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US, Mexico need to improve north-south gas corridors, experts say

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US, Mexico need to improve north-south gas corridors, experts say

U.S natural gas exports to Mexico will require both countries to build more pipeline in certain locations, speakers said on Aug. 14 at the U.S.-Mexico Natural Gas Forum.

In order to get gas to overseas markets and across the border to Mexico, the U.S. gas industry is waiting on a number of north-to-south pipeline projects to come online. Jim Duncan, director of market research for ConocoPhillips, sees between 8.5 Bcf/d and 9 Bcf/d of such projects heading south and entering service over the next few years.

Duncan noted that some industry observers are concerned that, once transportation projects under construction enter service, pipeline capacity might be overbuilt if producers do not quickly ramp up output. "When the pipelines get finished and imports increase, there is going to be a shortfall if there is no response [by producers]," he said.

With Mexico's oil and gas production declining, Duncan said, growing U.S. exports via pipeline and LNG shipments are expected to help Mexico meet its demand for gas, which represents more than half of the country's energy consumption for electric power generation. Eventually, the portion of gas used in power generation will grow to about 70%, he said.

For now, gas transportation capacity constraints, especially those south of the international border, have kept U.S. pipeline exports to Mexico at around 4 Bcf/d, said Ross Wyeno, senior energy analyst at S&P Global Platts.

"The system is just not set up to take the gas yet," he said. "What we're waiting for is more of these fully integrated north-to-south corridors."

Pipelines currently in service allow for the transportation of about 4.8 Bcf/d from South Texas to Northeast Mexico, according to Wyeno. Once in Mexico, roughly 1.5 Bcf/d can get from Northeast Mexico to Southern Mexico, and about 1 Bcf/d can get from Northeast Mexico to Central Mexico.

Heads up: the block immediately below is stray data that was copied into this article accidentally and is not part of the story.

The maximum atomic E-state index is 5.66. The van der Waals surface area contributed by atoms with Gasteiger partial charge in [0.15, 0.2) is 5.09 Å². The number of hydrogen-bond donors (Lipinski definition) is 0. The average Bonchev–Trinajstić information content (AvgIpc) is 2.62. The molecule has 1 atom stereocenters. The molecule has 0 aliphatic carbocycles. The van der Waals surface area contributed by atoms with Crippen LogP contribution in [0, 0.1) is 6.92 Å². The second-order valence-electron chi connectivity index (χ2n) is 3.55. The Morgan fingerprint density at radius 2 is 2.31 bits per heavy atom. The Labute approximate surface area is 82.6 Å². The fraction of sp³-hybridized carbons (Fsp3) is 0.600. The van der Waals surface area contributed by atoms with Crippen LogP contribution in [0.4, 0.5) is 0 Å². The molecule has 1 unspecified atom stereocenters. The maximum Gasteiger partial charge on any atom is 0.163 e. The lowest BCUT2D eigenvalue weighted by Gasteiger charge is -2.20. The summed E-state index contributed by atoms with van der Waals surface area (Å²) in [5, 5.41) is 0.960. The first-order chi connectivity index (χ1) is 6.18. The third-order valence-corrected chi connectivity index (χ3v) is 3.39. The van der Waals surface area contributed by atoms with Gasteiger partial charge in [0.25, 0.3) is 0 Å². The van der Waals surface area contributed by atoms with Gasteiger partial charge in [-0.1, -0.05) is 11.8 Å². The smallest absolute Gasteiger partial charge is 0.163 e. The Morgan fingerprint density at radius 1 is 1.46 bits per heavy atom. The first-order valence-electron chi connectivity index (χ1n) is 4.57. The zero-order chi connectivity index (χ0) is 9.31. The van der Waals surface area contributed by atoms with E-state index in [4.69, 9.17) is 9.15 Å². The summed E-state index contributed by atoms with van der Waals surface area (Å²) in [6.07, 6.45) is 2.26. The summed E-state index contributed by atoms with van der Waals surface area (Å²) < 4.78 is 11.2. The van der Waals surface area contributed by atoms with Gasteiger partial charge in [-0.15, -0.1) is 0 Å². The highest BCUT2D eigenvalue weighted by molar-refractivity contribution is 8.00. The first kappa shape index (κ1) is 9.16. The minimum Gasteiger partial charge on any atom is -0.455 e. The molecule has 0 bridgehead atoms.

"The border-crossing capacity is far exceeding the downstream capacity," Wyeno said.

Pipeline capacity constraints in Mexico are due in part to how the country operated before the state opened up the oil and gas market to private investment, said Benjamin Gage, an analyst at NextEra Energy Marketing LLC. Pipelines south of the border were primarily meant to pipe gas produced offshore by Mexico's Pemex Petroquímica, S.A. de C.V. into the country.

"In many ways, the market has moved beyond the capabilities of that [system]," Gage said.

Though Mexico is considered a promising home for U.S. gas, the country could also tap unconventional reserves the way U.S. shale drillers did, said Héctor Moreira, commissioner of Mexico's National Hydrocarbons Commission.

"We are really, really envious of what you have done in terms of developing these unconventional resources," he told the audience at the San Antonio event.

Moreira pointed to the Permian and Eagle Ford formations as evidence that similar resources could be found south of the Rio Grande. "The question is do they extend into Mexico? Well, it would be funny if they didn't [and they] just stopped at the border," he said.

Global demand for gas and cheap resources in the U.S. have spurred the development of U.S. LNG export terminals and border-crossing pipelines. Six LNG projects under construction in the U.S. are expected to bring the total LNG export capacity to more than 9 Bcf/d by the end of 2019. Near-record pipeline shipments to Mexico helped the U.S. become a net energy exporter for three of the first five months of 2017, according to the U.S. Energy Information Administration.

In Latin America, which has received the bulk of U.S. LNG exports from Cheniere Energy Inc.'s Sabine Pass, 196 gas-fired power projects worth a total of about $67 billion are being actively developed, ConocoPhillips' Duncan said.